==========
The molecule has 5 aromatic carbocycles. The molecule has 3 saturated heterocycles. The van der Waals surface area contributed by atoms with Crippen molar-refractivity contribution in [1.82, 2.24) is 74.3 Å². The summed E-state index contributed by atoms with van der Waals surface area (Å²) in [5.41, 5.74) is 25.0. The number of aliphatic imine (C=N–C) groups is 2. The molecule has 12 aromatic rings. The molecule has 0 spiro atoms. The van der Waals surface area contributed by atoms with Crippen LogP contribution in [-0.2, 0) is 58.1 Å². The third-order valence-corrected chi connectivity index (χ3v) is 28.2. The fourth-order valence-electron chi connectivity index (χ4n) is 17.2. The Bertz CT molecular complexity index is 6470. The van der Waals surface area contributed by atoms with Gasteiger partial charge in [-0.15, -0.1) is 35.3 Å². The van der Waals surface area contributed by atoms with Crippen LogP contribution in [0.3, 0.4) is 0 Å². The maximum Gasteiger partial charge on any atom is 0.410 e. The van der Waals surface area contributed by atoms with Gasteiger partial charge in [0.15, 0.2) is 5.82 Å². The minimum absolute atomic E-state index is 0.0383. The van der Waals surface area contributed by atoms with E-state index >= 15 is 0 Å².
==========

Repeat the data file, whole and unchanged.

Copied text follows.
The molecule has 5 aromatic carbocycles. The molecule has 3 saturated heterocycles. The van der Waals surface area contributed by atoms with Crippen molar-refractivity contribution in [1.82, 2.24) is 74.3 Å². The summed E-state index contributed by atoms with van der Waals surface area (Å²) in [5.41, 5.74) is 25.0. The number of aliphatic imine (C=N–C) groups is 2. The molecule has 12 aromatic rings. The molecule has 0 spiro atoms. The van der Waals surface area contributed by atoms with Crippen LogP contribution in [-0.2, 0) is 58.1 Å². The third-order valence-corrected chi connectivity index (χ3v) is 28.2. The fourth-order valence-electron chi connectivity index (χ4n) is 17.2. The Bertz CT molecular complexity index is 6470. The van der Waals surface area contributed by atoms with Gasteiger partial charge in [-0.15, -0.1) is 35.3 Å². The van der Waals surface area contributed by atoms with Crippen LogP contribution in [0.3, 0.4) is 0 Å². The maximum Gasteiger partial charge on any atom is 0.410 e. The van der Waals surface area contributed by atoms with Gasteiger partial charge in [0.15, 0.2) is 5.82 Å². The minimum absolute atomic E-state index is 0.0383. The van der Waals surface area contributed by atoms with E-state index >= 15 is 0 Å².